The idea of the competition is to provide colleges and universities that offer cybersecurity programs with a “controlled, competitive environment to assess their students’ depth of understanding and operational competency in managing the challenges inherent in protecting a corporate network infrastructure and business information systems,” according to the organization’s website.
“The National Collegiate Cyber Defense Competition’s systematic, professional approach to this competition, and the use of real-world business scenarios, help attract the talent that will fill the 3.5 million cyber job vacancies we will see by 2021, according to research published by Cybersecurity Ventures,” said John DeSimone, vice president of Cybersecurity and Special Missions at Raytheon Intelligence, Information and Services. “Congratulations to University of Virginia and all NCCDC competitors. We encourage them to continue their pursuit of cybersecurity excellence.”
More than 235 colleges and universities competed to test their cybersecurity prowess. Regional competitions composed of multiple stages and a single-elimination round reduced the field to 10 finalists for the national championship. The National Collegiate Cyber Defense Competition was the first to test cyber defense skills in a collegiate competition modeled after real-world attack scenarios. Seeing the practical applications of cyber defense skills encourages more students to pursue cybersecurity careers.
“Everyone recognizes the need to find and train more cyber professionals,” said Dwayne Williams, director of the competition, Center for Infrastructure Assurance and Security at the University of Texas at San Antonio. “The program brings academia, government and industry together in a unique way to address that need.”
In addition to UVA’s top finish, the University of Central Florida placed second and Rochester Institute of Technology placed third. The 10 schools that competed at the championship were:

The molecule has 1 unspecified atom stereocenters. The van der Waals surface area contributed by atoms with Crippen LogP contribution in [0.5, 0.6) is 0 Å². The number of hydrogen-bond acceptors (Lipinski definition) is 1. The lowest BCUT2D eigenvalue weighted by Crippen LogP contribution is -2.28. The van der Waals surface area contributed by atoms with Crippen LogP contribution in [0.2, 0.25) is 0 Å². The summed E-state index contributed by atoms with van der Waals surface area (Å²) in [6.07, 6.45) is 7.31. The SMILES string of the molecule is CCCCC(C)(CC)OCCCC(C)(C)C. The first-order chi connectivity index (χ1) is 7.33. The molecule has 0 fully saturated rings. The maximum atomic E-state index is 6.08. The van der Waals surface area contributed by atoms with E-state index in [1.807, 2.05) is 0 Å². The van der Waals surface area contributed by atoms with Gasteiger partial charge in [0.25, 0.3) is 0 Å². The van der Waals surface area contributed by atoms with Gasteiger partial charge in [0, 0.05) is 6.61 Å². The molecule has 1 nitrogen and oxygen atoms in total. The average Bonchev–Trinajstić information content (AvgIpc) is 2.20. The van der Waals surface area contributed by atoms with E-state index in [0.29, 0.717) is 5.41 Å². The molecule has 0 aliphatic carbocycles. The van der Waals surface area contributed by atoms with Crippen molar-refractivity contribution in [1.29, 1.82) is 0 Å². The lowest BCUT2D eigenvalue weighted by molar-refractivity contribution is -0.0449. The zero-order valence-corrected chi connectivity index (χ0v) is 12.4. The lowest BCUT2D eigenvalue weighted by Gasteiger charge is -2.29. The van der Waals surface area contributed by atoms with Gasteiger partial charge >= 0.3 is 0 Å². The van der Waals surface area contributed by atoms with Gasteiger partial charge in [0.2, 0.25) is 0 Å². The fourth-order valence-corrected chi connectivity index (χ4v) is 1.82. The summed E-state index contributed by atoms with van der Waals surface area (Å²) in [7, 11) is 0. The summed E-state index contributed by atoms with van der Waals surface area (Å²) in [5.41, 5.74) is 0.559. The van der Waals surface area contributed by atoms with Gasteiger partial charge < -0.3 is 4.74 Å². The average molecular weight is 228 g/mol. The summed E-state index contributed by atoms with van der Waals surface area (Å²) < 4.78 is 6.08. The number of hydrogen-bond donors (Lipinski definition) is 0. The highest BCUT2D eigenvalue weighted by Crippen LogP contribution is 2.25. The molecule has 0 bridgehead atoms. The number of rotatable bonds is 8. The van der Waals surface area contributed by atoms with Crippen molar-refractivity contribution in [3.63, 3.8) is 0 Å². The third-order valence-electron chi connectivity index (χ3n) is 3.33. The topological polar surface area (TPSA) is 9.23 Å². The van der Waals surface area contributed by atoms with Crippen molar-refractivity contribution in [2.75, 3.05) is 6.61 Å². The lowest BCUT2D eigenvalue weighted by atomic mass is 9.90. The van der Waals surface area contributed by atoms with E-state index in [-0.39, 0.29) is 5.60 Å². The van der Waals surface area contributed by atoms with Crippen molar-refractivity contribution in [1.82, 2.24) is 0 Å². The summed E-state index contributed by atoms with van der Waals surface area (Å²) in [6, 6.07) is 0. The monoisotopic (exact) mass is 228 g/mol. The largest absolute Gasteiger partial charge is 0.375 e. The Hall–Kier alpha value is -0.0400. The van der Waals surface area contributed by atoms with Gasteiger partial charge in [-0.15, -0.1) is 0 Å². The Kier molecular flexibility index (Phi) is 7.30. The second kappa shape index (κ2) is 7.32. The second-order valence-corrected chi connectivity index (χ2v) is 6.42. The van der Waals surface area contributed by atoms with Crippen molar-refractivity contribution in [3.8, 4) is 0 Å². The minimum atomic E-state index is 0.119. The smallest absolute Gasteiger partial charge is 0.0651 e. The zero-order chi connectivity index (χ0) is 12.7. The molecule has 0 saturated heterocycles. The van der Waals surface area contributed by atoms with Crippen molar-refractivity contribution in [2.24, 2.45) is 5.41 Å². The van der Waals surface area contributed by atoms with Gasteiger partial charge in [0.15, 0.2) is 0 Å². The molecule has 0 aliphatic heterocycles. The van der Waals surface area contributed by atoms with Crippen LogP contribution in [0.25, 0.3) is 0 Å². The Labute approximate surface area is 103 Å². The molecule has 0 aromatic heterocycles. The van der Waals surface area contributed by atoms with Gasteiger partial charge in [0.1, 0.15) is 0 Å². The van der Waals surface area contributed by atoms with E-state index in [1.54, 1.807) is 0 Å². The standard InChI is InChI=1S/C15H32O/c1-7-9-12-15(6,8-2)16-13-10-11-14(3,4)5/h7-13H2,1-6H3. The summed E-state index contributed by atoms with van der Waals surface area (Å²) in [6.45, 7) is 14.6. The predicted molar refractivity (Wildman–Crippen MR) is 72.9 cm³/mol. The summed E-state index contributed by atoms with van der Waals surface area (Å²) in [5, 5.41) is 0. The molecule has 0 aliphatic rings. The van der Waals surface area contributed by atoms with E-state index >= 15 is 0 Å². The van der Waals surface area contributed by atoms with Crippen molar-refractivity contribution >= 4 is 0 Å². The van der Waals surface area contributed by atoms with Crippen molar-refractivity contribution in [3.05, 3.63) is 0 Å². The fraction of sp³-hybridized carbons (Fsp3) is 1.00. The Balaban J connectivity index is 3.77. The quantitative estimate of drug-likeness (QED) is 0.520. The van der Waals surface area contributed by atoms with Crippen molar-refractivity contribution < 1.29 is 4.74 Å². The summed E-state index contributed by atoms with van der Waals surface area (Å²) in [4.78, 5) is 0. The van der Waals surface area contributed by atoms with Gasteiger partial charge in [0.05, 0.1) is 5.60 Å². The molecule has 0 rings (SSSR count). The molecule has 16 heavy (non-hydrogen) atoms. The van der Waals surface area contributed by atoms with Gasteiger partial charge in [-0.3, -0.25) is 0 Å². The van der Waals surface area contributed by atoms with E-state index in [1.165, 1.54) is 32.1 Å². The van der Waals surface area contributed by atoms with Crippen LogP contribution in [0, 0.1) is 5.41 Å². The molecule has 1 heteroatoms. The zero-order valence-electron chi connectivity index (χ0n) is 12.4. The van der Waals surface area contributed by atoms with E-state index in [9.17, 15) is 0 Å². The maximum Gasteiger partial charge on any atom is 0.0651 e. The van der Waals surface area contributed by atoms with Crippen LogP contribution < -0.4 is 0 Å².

- Baldwin Wallace University, Midwest Regional Winner
- Rochester Institute of Technology, Northeast Regional Winner
- Stanford University, Western Regional Winner
- University of Alaska, Anchorage, At-Large Regional Winner
- University of Tulsa, Southwest Regional Winner
- University of Washington, Seattle, Pacific Rim Regional Winner
- Utah Valley University, Rocky Mountain Regional Winner
- Dakota State University, North Central Regional Winner
- University of Virginia, Mid-Atlantic Regional Winner
- University of Central Florida, Southeast Regional Winner
Sponsors of the National Collegiate Cyber Defense Competition include government agencies, colleges and commercial companies. Raytheon will bring the winning team to Washington, D.C., to some of the nation’s top research and national cybersecurity sites.
Raytheon Company, with 2018 sales of $27 billion and 67,000 employees, is a technology and innovation leader specializing in defense, civil government and cybersecurity solutions. With a history of innovation spanning 97 years, Raytheon provides state-of-the-art electronics, mission systems integration, C5I™ products and services, sensing, effects and mission support for customers in more than 80 countries. Raytheon is headquartered in Waltham, Mass.